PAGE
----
McBeth Finishes Off Fifth Career Masters Cup Win
It wasn’t the 17-shot victory he predicted, but it didn’t need to be.
Paul McBeth’s 8-under par 52 yesterday at the DeLaveaga Golf Course was more than enough to salt away his fifth Masters Cup win in six years, as his 34-under par 170 resulted in a 10-stroke win over Ricky Wysocki. The victory lap gave McBeth not only his sixth win of the 2017 season but also his 18th career PDGA National Tour victory.
Though he was far behind McBeth’s overall pace, Wysocki secured second place with a flourish, tossing an 11-under par 49 to notch the day’s hot round. The 1080-rated finish kept him five shots clear of Kyle Crabtree, whose 8-under par 52 saw him climb into third place with a 19-under par 185 total. Nate Doss and Jeremy Koling tied for fourth place with 17-under par 187 totals, while Nate Sexton moved into sixth place after throwing his own 8-under par round to vault five spots up the leaderboard.
True to his statement that his massive lead after the second round afforded him the luxury to do “whatever I want,” McBeth decided to test the waters by spending the first half of yesterday’s final using the standard putting stance he abandoned earlier this season. After hitting some early struggles, including bogeys on holes 5 and 8, he decided to scrap the experiment and return to the straddle he’s been using most of the year.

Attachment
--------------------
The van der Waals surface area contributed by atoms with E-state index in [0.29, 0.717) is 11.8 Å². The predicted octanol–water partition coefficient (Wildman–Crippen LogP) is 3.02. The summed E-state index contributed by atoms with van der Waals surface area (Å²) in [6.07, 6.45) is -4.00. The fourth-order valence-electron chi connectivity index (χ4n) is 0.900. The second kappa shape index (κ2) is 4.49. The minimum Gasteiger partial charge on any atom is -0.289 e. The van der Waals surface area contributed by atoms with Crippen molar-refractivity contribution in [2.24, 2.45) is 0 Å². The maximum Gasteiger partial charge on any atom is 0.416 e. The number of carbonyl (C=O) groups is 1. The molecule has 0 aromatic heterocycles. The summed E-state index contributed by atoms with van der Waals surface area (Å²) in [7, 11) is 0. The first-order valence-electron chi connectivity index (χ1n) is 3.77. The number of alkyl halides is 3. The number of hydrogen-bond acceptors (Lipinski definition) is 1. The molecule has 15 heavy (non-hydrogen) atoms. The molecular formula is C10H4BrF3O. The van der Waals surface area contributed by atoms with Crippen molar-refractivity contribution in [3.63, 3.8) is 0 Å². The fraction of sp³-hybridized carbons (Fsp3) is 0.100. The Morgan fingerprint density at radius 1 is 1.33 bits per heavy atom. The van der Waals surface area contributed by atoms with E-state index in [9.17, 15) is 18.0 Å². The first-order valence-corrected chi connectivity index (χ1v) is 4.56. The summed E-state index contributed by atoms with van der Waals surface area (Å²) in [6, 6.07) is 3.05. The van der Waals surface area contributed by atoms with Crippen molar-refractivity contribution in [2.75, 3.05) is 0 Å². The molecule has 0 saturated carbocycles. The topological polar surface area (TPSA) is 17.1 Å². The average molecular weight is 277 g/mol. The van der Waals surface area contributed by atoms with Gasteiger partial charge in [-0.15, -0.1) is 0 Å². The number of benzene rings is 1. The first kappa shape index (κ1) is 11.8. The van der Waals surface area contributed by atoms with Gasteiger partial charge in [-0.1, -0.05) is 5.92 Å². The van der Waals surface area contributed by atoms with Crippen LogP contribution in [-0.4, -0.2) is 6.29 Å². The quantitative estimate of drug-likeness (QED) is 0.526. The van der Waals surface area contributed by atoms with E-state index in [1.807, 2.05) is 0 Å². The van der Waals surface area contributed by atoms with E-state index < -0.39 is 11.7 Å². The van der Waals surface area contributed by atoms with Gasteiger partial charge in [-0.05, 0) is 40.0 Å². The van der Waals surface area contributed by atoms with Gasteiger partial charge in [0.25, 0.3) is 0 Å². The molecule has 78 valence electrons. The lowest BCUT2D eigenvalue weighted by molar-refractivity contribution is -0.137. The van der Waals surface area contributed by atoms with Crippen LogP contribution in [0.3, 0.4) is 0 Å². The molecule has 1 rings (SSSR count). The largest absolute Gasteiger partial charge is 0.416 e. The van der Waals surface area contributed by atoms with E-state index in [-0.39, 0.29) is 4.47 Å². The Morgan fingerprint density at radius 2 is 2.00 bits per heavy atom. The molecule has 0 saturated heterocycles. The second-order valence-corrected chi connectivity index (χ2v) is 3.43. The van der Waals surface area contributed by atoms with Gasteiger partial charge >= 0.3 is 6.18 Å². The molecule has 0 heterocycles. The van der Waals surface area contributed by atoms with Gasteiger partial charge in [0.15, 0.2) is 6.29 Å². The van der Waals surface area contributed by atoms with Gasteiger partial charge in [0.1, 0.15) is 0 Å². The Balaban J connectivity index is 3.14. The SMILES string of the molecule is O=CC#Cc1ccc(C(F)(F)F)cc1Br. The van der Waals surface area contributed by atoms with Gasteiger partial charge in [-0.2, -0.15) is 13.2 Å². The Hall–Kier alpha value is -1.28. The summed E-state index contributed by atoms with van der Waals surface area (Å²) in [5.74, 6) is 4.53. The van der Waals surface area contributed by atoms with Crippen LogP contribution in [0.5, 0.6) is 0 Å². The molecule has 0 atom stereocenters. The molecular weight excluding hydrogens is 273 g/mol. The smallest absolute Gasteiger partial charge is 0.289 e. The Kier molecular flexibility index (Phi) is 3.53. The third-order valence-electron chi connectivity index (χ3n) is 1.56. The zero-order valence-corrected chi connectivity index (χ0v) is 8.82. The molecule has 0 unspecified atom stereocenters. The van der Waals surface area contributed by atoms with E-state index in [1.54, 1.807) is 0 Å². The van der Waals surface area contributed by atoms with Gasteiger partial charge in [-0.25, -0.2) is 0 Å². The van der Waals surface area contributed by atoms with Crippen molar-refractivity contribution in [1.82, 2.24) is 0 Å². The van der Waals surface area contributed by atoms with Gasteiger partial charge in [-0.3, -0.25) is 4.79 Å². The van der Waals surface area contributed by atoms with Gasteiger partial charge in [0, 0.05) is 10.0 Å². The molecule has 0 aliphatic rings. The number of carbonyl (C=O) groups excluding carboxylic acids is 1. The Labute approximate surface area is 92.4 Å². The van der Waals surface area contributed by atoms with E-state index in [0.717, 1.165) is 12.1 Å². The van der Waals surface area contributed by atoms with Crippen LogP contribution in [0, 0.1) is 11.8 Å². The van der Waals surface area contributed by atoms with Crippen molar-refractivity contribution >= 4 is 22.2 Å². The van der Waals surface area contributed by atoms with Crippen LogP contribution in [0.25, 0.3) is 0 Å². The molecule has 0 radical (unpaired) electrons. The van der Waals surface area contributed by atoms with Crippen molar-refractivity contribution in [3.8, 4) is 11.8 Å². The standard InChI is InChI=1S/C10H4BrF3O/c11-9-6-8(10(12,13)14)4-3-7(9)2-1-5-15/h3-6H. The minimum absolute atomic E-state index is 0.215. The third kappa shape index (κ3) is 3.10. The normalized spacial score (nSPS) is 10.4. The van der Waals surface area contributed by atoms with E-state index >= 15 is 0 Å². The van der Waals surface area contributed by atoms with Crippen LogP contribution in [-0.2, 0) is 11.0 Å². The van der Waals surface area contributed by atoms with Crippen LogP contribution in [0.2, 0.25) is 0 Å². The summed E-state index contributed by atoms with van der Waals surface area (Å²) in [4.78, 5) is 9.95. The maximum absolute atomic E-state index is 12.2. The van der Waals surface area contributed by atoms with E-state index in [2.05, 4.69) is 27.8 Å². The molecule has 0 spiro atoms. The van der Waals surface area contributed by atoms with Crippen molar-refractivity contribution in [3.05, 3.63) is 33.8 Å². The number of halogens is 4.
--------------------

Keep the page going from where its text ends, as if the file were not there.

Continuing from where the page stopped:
“I tried that, and that’s why it kinda got shaky a lot at the beginning,” McBeth said. “Then I switched back at the end, so you can see the difference between the two…That didn’t work out, so I was like, ‘Alright, let’s put on a show and get some birdies and show how I got here.’”
That play was successful, as he cleaned up with a bogey-free back nine that included six birdies to put a cap on his 1056-rated round. And even if he didn’t need to put the pedal to the metal early, McBeth still put a highlight reel shot in the can with an eagle on the 606-foot hole 4.
“I just drove it straight, pin high, and I was probably about 100 feet right because it kinda curves around these trees, and just jump-putted it right in,” McBeth said. “Just a straight, 100-foot jump putt and clean. That’s all I can say — clean for eagle.”
Wysocki, meanwhile, bested McBeth’s back nine by collecting eight birdies to close play. And though he was disappointed with his finish, he had come to accept it after McBeth’s sterling first two rounds at DeLa.
“I think that me not winning the tournament already sunk in after the second day,” Wysocki said. “The tournament was basically won and lost, for me, on the first two days, so today I just wanted to go out there and play a good round. All in all, I still have a lot of confidence. I haven’t lost any of that because of this.”
Per McBeth’s player page on the PDGA website, the victory is the 100th of his career. But in true McBeth fashion, he isn’t counting the milestone yet and instead goes by his own personal record-keeping that shows this as his 94th win.
“People have been saying that [it’s my 100th win], but it’s like with amateur tournaments and stuff like that,” McBeth said. “I don’t really count amateur stuff.”
What isn’t up for debate is McBeth’s resurgent play after a 2016 campaign that found some questioning if his game had fallen off. Instead, he has yet to log a finish outside the top 3 this season, but is waiting a couple more weeks to truly answer his detractors.